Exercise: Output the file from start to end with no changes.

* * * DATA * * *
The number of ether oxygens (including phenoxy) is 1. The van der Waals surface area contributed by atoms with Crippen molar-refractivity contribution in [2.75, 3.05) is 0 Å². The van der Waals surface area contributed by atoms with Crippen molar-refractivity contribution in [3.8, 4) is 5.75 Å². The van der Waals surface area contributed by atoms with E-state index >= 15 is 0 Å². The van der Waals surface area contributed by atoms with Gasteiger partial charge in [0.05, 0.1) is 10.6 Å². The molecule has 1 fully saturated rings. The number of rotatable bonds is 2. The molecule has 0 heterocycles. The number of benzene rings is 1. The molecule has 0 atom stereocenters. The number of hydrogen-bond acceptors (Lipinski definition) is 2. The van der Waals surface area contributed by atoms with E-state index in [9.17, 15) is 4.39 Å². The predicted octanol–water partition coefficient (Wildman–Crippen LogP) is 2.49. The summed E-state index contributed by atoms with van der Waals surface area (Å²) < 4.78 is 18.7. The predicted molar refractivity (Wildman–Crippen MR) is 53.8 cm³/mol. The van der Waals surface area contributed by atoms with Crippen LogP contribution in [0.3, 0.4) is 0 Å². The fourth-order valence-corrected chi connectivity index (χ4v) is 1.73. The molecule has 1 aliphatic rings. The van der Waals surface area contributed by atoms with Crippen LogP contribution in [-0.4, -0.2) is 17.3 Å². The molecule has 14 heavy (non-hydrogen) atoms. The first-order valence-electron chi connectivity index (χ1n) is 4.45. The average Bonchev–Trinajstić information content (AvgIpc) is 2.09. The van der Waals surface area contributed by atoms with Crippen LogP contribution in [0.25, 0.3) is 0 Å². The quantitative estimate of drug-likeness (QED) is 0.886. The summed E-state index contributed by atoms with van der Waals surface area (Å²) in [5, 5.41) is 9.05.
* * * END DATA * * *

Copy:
The number of ether oxygens (including phenoxy) is 1. The van der Waals surface area contributed by atoms with Crippen molar-refractivity contribution in [2.75, 3.05) is 0 Å². The van der Waals surface area contributed by atoms with Crippen molar-refractivity contribution in [3.8, 4) is 5.75 Å². The van der Waals surface area contributed by atoms with E-state index >= 15 is 0 Å². The van der Waals surface area contributed by atoms with Gasteiger partial charge in [0.05, 0.1) is 10.6 Å². The molecule has 1 fully saturated rings. The number of rotatable bonds is 2. The molecule has 0 heterocycles. The number of benzene rings is 1. The molecule has 0 atom stereocenters. The number of hydrogen-bond acceptors (Lipinski definition) is 2. The van der Waals surface area contributed by atoms with E-state index in [9.17, 15) is 4.39 Å². The predicted octanol–water partition coefficient (Wildman–Crippen LogP) is 2.49. The summed E-state index contributed by atoms with van der Waals surface area (Å²) < 4.78 is 18.7. The predicted molar refractivity (Wildman–Crippen MR) is 53.8 cm³/mol. The van der Waals surface area contributed by atoms with Crippen LogP contribution in [0.3, 0.4) is 0 Å². The fourth-order valence-corrected chi connectivity index (χ4v) is 1.73. The molecule has 1 aliphatic rings. The van der Waals surface area contributed by atoms with Crippen LogP contribution in [-0.4, -0.2) is 17.3 Å². The molecule has 14 heavy (non-hydrogen) atoms. The first-order valence-electron chi connectivity index (χ1n) is 4.45. The average Bonchev–Trinajstić information content (AvgIpc) is 2.09. The van der Waals surface area contributed by atoms with Crippen LogP contribution in [0.25, 0.3) is 0 Å². The quantitative estimate of drug-likeness (QED) is 0.886. The summed E-state index contributed by atoms with van der Waals surface area (Å²) in [5, 5.41) is 9.05.